A few high points:
- The general user experience is great
- Web browsing - especially once you get used to the user interface and learn a few tricks, it's amazing how usable this is on a device with such a small screen. At first I was mainly zooming using the "pinch" technique, but on watching the "iPhone tour" video again I realized that double-clicking zooms you in to the specific area of the page where you double click (so in a page with multiple columns, it will set the display to the width of the column you click on). Though one drawback I hadn't thought about until Dave Stewart from the Microsoft Virtual Earth team mentioned it is that safari intercepts all double click and mouse move events in order to bring you this functionality, which is an issue for many browser based applications (especially mapping ones).
- Google maps - my concerns about the local search implementation notwithstanding, it's still very useful and fun in a lot of situations. I was just in bar talking to a friend about my upcoming drive to Vancouver, and he said that he thought that the drive from Vancouver to Whistler was one of the most spectacular that he had done - but we got into a discussion about whether you could just drive on from Whistler to Jasper or would have to backtrack, and in a minute or so Google Maps on the iPhone had resolved the question for us (you can just continue on, so this is added into my plans). And at lunch today I was in a coffee shop and decided to search for local restaurants and look at their web sites, to see how easily I could check out their menus and decide where I'd like to go - this did work pretty well, as each search result included a link to the restaurant web site (and no bogus results were returned in this case)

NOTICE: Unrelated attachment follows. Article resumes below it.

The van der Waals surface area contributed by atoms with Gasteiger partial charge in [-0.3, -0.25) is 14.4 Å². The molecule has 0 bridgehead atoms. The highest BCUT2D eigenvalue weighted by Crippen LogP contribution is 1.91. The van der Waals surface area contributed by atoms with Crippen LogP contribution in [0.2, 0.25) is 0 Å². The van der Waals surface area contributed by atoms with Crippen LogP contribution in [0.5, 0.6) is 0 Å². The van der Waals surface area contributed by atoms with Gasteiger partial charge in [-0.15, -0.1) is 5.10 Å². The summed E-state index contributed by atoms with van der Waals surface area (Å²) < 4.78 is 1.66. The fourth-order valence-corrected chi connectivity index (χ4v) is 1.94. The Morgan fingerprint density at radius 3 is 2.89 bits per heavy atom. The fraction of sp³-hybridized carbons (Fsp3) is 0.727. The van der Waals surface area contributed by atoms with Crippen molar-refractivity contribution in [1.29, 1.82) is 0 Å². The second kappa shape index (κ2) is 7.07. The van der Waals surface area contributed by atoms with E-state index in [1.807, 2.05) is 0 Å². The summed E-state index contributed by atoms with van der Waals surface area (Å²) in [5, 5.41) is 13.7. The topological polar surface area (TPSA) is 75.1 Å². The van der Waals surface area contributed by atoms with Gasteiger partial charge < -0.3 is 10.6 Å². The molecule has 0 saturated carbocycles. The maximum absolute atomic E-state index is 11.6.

- The Photo, iPod and Youtube applications are all great
- WiFi support - so far I have been using this most of the time, and get great performance and don't use up minutes on a plan, etc. This will be especially useful when traveling abroad, as the mobile phone companies all really burn you on charging for data over the cell phone networks, so being able to use WiFi will be great.
- It's a chick magnet at parties (my girlfriend Paula's description, not mine!)
- Add a GPS, of course
- Improve local search, as I discussed previously
- While the general user experience is great, there are a lot of areas where they could leverage some of the new techniques but didn't. Automatic rotation of applications into landscape mode is one area I would like to see leveraged a lot more. This is used to good effect in the web browser, which I almost always use in landscape mode as things are much more legible. And it is great in the photo and iPod applications (see the video). But when I'm in mail and I get an HTML formatted email, this is just like looking at a web page and would be far superior in landscape mode, yet this is not supported. As I mentioned previously, maps does not support this when it would be such a natural thing to do. And also, the keyboard is much wider with larger keys when in landscape mode, so it would be great to leverage this in situations where the focus is on data entry - for example in the notes application, or when composing an email, both of which only work in portrait mode. And there are some odd inconsistencies - both photos and maps support the notion of panning and zooming, and both support the same pinching technique for zooming in and out, and dragging with your finger to pan. But in maps, you double tap to zoom in and tap with two fingers to zoom out, whereas in photos, double click will either zoom in or zoom out depending on the situation (which is the same as in the browser). Maps also needs to support the typing auto-correction - it seems to be the only application which doesn't. These sort of things should really be ironed out.